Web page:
Summit Carbon Solutions respects and strongly supports the Tribal Consultation process that helps ensure meaningful consultation with Tribes, on a government-to-government basis, between the Federal government and Native American Tribes and Nations on Summit Carbon Solution’s carbon capture and storage project. As the proponent of the carbon capture and storage project, Summit Carbon Solutions can not engage in Tribal Consultation, which is a process limited to governmental officials. However, as part of that process, we are committed to providing timely and detailed information regarding the project to all Tribes having historical, cultural, and spiritual connections to the areas within our proposed project area.

Since the announcement of the carbon capture and storage project, Summit Carbon Solutions has reached out to 62 different Native American Tribes and Nations to review the project, answer questions, and provide feedback. As a result of those interactions, more than 35 Tribal Monitors from nine Tribes participated in the cultural field surveys associated with our project.  Tribal monitors will likewise participate during project construction.  

Summit Carbon Solutions is prepared to meet in-person, on video conference or phone with all Tribes interested in learning more about the project. We are dedicated to building respectful and productive relationships with Tribal leaders, and providing specific and detailed project information to Tribes, as may be requested, to address Tribes’ specific questions, ideas and concerns.

We look forward to working with you on this project. If you have any questions or would like to schedule a meeting to discuss the project in greater detail, please contact us using the button below.

Please check out the resources below to learn more.

Summit carbon solutions statement on missing and murdered indigenous women and girls

Consistent with the Tribal Outreach & Involvement Plan and the Tribal Outreach Strategy, Summit Carbon Solutions (Summit) is committed to building mutually beneficial relationships with Tribes, Tribal Communities, and Native American-Owned businesses as the Midwest Carbon Express project (Project) is planned, constructed, and operated.  Summit is dedicated to a value-based approach relative to Tribes having historical, cultural, and spiritual connections within the area of the Project.  As part of this dedication and commitment, Summit stands with Indian Country in responding to the concerns and needs expressed in relation to the crisis of Missing and Murdered Indigenous Women and Girls (MMIW/MMIWG).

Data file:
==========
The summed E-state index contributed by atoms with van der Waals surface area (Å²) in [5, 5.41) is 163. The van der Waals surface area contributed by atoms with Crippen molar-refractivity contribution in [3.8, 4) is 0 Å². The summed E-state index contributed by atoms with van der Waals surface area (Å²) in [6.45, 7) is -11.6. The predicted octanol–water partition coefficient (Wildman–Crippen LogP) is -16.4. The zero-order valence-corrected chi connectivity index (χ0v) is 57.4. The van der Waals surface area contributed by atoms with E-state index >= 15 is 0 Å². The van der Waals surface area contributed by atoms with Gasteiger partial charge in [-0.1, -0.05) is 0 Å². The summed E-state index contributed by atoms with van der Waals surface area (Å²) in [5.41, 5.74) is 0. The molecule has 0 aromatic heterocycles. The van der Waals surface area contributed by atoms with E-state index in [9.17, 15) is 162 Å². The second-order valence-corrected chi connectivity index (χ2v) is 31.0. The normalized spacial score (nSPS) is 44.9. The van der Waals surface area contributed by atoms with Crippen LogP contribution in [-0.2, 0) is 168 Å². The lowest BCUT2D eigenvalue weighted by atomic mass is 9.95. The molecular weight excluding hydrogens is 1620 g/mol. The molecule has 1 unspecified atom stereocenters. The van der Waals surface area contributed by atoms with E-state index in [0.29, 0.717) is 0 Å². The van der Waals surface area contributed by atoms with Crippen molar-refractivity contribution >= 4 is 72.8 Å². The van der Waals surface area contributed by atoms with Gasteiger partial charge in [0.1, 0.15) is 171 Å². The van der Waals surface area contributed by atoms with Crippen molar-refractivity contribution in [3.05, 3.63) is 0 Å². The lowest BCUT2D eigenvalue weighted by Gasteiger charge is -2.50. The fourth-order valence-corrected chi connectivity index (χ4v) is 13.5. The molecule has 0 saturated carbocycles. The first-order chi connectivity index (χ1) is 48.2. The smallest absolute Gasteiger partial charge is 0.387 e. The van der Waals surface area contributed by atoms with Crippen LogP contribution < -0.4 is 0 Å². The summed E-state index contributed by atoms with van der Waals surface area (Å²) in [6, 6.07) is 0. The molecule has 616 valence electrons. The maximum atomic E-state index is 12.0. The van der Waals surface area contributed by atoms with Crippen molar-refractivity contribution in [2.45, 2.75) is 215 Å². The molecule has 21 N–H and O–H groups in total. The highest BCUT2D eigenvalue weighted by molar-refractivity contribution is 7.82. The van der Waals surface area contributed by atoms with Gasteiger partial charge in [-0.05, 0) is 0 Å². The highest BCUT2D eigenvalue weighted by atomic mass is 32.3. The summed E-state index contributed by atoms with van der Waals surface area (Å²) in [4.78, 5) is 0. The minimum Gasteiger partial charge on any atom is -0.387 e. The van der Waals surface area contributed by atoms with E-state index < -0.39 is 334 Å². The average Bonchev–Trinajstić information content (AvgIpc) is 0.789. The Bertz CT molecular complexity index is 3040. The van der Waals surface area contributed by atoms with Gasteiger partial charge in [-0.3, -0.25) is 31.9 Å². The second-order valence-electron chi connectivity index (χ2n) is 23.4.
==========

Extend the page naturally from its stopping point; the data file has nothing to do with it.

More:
Summit recognizes that violence against Indigenous peoples is a crisis that has been underfunded in communities throughout Indian country and that murders and missing persons cases go unsolved and unaddressed.  Summit is fully committed to partnering with Tribes and Tribal communities to achieve justice and healing for families around the Project by investing in programs and services that: foster awareness of the issues related to MMIW/MMIWG; address issues of human trafficking; domestic violence; honor Indigenous cultural values; educate on the prevention of sexual violence; support community self-defense training; and invest in the empowerment of Native women and girls.  Furthermore, Summit supports the programs and services of agencies responsible for investigating and resolving these cases.  Safe communities are Summit’s priority and violence against Native people has no place in the communities in which Summit serves and operates.

Project Footprint

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Yes. Summit Carbon Solutions strongly supports the use of qualified Tribal Monitors on the Midwest Carbon Express Project. This includes the timeframes where surveys are being completed, the project is being constructed, and the post-construction phases of the Project. Depending on the Tribes’ choice, the company will consider either contracting directly with Tribes for the provision of Tribal Monitors or hiring individual citizens of Tribes in the Project Area as Tribal Monitors. The latter option of directly hiring individual Tribal Monitors may also be carried out by Summit Carbon Solutions’ contractors and subcontractors. If your Tribe is interested in potentially providing Tribal Monitors to the Project or if you are a member of a federally recognized Tribe in the Project Area who is interested in being considered for a Tribal Monitor position, please contact Erin Salisbury at for more information.